All of us in the 911 and EMS system are there for you. We are on the front line but we need your help. We are often flying blind as to whether someone who needs us has tested positive for COVID-19. In order to keep our frontline workers safe and healthy, we need more protective equipment, which is in very short supply in Maine and across the country. We're sending out a call to all of our supporters from companies that might have some of these items in inventory--think construction, woodworking, boat building, painting and building contractors, among others. If you have any of the following items and would be willing to donate them (or lend in the case of PAPRs), please contact your local EMS service or contact Tori Bathgate at the LifeFlight Foundation at or (207) 230 7092.
There is a need for:
- N95 filter protection masks
- Positive airway pressure respirators (PAPR)
- Wrap around eye protection/glasses or goggles
- Tyvek coveralls
You can help us save lives. Thank you!

How Can You Help?

Perhaps there is a way for you to help care for the children of essential workers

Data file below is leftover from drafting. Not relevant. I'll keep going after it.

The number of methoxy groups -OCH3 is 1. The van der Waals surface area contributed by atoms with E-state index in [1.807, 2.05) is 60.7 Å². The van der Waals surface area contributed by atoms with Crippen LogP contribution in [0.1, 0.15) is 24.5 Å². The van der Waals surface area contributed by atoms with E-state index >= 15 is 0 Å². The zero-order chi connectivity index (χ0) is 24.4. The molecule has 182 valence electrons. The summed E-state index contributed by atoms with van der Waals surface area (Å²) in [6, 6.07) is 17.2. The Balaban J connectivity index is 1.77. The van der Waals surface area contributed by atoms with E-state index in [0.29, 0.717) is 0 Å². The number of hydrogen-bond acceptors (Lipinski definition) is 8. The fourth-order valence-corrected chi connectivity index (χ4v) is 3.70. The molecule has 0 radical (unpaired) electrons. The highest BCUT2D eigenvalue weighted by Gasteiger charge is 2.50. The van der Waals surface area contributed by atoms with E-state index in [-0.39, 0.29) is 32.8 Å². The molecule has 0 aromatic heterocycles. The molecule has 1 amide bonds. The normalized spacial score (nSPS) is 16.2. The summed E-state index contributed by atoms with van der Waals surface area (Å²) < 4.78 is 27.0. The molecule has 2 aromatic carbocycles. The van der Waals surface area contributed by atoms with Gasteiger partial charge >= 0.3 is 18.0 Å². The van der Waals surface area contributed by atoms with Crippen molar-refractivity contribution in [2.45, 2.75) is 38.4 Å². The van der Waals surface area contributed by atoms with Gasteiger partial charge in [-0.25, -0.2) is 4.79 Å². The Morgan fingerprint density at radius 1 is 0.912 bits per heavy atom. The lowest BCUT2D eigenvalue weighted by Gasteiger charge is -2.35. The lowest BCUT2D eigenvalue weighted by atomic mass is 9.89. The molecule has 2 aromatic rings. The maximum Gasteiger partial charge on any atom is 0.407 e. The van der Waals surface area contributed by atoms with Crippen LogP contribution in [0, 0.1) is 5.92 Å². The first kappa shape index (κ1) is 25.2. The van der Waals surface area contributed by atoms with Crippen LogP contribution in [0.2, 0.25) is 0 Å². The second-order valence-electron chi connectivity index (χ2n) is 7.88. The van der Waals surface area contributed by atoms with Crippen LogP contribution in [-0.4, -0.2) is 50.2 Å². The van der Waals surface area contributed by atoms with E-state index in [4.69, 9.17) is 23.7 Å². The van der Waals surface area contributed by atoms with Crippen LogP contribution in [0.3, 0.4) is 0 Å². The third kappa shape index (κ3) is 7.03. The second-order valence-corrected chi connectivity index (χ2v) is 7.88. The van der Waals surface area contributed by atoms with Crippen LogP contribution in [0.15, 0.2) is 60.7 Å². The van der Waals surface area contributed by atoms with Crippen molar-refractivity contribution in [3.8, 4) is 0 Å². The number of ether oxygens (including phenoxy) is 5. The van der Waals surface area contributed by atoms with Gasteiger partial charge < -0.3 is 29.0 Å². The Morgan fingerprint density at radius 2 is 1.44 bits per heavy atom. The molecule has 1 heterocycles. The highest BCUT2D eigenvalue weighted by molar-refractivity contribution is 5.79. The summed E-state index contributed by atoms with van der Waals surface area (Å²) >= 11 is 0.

Many of us are feeling powerless to really help during this difficult time, but there are many things that we can do from home to support our community, friends and neighbors. Perhaps you are in a position to provide temporary child care for children of healthcare and essential service workers? The Maine Association for the Education of Young Children is gathering information that will help healthcare workers and other essential personnel with the challenging issue of child care. The website is a great resource for people looking for temporary child care. Please email if you would like more information about caring for children in your home or about how to support families in essential services by temporarily caring for their children in their home. Together we will get through this public health crisis.

How Can You Help?

There is a critical shortage of blood, but it's still possible to donate during this time

In challenging times, we often find ourselves asking, “What can I do? How can I help?”  Right now, the Red Cross has an ongoing critical need for blood donations. Local blood drives are being cancelled everywhere, putting additional stress on the blood supply. Giving blood is considered an essential community service and healthy individuals can still donate, even in areas that have issued shelter in place declarations.